As of January 24, 2020, 835 laboratory-confirmed 2019-nCoV infections were reported in China, with 25 fatal cases, the researchers said.
The 2019 novel coronavirus (2019-nCoV) appears to have symptoms similar to those of severe acute respiratory syndrome (SARS) and may be capable of spreading from person to person and between cities, according to two studies published in The Lancet journal.
These early but important findings involve only a small number of patients, the researchers said.
They stress the need to maximise the chances of containing 2019-nCoV infection through careful surveillance, active contact tracing, and vigorous searches for the animal hosts and transmission routes to humans.
As of January 24, 2020, 835 laboratory-confirmed 2019-nCoV infections were reported in China, with 25 fatal cases, the researchers said. According to the scientists, many of the cases have been linked to the Huanan seafood market in Wuhan, China, where freshly killed game animals were reportedly sold, although the original source of infection remains unknown.
The 2019-nCoV is most closely related to coronaviruses from Chinese horseshoe bats, they said. Currently, six coronaviruses (seven including 2019-nCoV) are known to cause diseases of the respiratory tract in people, the researchers said, adding that only SARS and Middle East respiratory syndrome (MERS) have resulted in large outbreaks of fatal illnesses to date. However, they said there are no specific coronavirus antiviral drugs or vaccines with proven efficacy in humans.
In the first new study, researchers analysed the first 41 patients infected with laboratory-confirmed 2019-nCoV admitted to hospital in the city of Wuhan between December 16, 2019, and January 2, 2020.
The authors combined clinical records, laboratory results, and imaging findings with epidemiological data.
On average, patients were middle-aged, most had visited Huanan seafood market (66 per cent, 27 patients), and most patients were men (73 per cent, 30 patients), according to the study. Like SARS, the study reported that the majority of cases affected healthy individuals, with less than a third of cases occurring in people with underlying chronic medical conditions such as diabetes (20 per cent, 8 patients), high blood pressure (15 per cent, 6), and cardiovascular disease (15 per cent, 6).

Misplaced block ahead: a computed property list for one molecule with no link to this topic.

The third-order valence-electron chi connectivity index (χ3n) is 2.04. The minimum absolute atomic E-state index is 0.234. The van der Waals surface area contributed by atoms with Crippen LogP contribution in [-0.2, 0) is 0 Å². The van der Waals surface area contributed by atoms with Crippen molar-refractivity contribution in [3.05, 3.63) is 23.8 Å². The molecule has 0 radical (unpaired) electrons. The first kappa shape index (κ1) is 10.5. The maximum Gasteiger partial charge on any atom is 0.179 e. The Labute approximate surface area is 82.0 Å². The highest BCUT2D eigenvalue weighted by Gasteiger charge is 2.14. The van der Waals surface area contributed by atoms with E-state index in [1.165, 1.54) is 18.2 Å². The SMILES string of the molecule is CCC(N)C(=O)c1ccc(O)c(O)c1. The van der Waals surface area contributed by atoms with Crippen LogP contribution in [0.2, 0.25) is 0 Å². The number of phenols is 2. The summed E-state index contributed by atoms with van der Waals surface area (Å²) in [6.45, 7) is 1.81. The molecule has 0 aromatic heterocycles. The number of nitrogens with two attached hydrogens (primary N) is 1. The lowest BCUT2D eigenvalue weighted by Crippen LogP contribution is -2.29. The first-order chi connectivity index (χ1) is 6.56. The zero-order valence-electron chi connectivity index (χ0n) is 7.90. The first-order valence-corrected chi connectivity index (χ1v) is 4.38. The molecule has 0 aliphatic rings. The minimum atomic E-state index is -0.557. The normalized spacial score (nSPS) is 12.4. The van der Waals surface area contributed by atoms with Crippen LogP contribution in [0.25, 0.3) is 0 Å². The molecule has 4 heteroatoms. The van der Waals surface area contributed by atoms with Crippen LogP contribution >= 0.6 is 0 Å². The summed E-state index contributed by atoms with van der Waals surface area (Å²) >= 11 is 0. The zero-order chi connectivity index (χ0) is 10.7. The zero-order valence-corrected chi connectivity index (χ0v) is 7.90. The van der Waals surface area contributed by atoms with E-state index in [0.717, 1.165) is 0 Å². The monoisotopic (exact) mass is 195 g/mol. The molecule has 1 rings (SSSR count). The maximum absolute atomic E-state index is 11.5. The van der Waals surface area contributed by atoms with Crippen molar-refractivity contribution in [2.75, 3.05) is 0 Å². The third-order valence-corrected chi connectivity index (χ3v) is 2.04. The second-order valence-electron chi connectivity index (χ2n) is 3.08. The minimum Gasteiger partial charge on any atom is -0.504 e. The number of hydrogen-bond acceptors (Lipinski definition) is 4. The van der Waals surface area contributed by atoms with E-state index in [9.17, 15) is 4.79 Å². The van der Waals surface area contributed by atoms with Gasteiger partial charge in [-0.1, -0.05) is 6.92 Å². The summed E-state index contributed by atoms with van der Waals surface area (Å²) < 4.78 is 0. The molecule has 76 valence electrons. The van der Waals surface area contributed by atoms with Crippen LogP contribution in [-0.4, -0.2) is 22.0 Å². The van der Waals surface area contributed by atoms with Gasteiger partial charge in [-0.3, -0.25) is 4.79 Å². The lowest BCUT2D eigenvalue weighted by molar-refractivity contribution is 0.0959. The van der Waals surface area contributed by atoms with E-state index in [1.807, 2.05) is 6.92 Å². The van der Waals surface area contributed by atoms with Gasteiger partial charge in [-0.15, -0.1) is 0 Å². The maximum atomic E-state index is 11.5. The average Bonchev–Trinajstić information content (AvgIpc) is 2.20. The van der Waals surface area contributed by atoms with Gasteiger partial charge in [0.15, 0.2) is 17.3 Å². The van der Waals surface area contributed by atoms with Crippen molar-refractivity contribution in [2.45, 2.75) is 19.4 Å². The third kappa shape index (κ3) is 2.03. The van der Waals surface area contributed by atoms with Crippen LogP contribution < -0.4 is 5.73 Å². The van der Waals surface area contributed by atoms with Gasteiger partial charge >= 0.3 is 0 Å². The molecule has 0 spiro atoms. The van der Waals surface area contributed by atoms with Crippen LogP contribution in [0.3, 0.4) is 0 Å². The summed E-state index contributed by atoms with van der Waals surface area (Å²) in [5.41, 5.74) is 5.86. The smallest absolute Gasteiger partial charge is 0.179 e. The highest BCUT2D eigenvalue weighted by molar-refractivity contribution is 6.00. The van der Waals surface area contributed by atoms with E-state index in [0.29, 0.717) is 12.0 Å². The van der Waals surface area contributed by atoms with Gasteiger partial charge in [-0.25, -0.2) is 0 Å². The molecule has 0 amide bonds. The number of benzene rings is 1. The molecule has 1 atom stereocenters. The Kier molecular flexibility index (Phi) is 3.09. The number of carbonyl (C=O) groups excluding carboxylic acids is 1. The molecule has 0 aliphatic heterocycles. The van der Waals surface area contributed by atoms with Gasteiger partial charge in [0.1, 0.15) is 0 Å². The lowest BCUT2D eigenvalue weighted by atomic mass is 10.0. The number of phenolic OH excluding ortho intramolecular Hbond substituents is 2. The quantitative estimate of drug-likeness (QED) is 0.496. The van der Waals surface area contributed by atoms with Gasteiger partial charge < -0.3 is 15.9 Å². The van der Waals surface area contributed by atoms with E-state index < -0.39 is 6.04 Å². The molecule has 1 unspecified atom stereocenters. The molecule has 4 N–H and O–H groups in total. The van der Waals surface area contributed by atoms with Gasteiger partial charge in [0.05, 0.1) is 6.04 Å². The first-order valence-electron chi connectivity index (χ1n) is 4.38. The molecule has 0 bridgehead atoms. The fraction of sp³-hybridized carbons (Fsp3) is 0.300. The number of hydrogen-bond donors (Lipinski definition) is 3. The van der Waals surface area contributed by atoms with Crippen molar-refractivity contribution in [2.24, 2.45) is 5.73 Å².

All patients admitted to hospital had pneumonia and most had a fever (98 per cent, 40 patients), cough (76 per cent, 31), and fatigue (44 per cent, 18), it added. Over half of patients also experienced shortness of breath (dyspnoea; 55 per cent, 22), whilst headache (8 per cent, 3) and diarrhoea (3 per cent, 1) were rare, the study said.
“Despite sharing some similar symptoms to SARS (fever, dry cough, shortness of breath), there are some important differences, such as the absence of upper respiratory tract symptoms (runny nose, sneezing, sore throat) and intestinal symptoms, such as diarrhoea which affected 20-25 per cent of SARS patients,” said lead author Bin Cao from the China-Japan Friendship Hospital and Capital Medical University, China.
Approximately one in three patients developed acute respiratory distress syndrome (29 per cent, 12 patients) or were admitted to intensive care (32 per cent, 13 patients), and six died, the scientists added.
Immune system hyper-reaction occurred in critically ill patients, however, the study added that more research is needed to understand how this happened.
Twenty eight patients (68 per cent) have been discharged from hospital as of January 22, 2020, the study said. The authors noted several limitations of the study, including that due to the limited number of cases, assessing the risk factors for disease severity and mortality is difficult.
In the second paper, which is a first of its kind genetic analysis, scientists studied a family of seven people who presented the hospital with unexplained pneumonia. They identified 2019-nCoV in five members who had recently visited Wuhan, and in one other family member who did not travel with them.
Only a child, who was reported by their mother to have worn a surgical mask for most of the stay in Wuhan, was not infected, the study noted. Another child was infected with 2019-nCoV, but showed no clinical symptoms — suggesting that individuals may be able to spread infections in the community without knowing that they are infected, the researchers said in a statement.
“Our findings are consistent with person-to-person transmission of this new coronavirus in hospital and family settings, and the reports of infected travellers in other countries,” said Kwok-Yung Yuen from the University of Hong Kong-Shenzhen Hospital, who led the research.
Genetic testing found that five patients were positive for the spike protein that novel coronavirus uses to enter cells. Of these, the complete 2019-nCoV genome was identified from clinical samples of two patients, the study said.
None of the family visited food markets or had contact with animals during their stay in Wuhan.
The researchers caution that their findings reflect only a snapshot of one family cluster, and how efficiently this virus is able to spread remains unknown.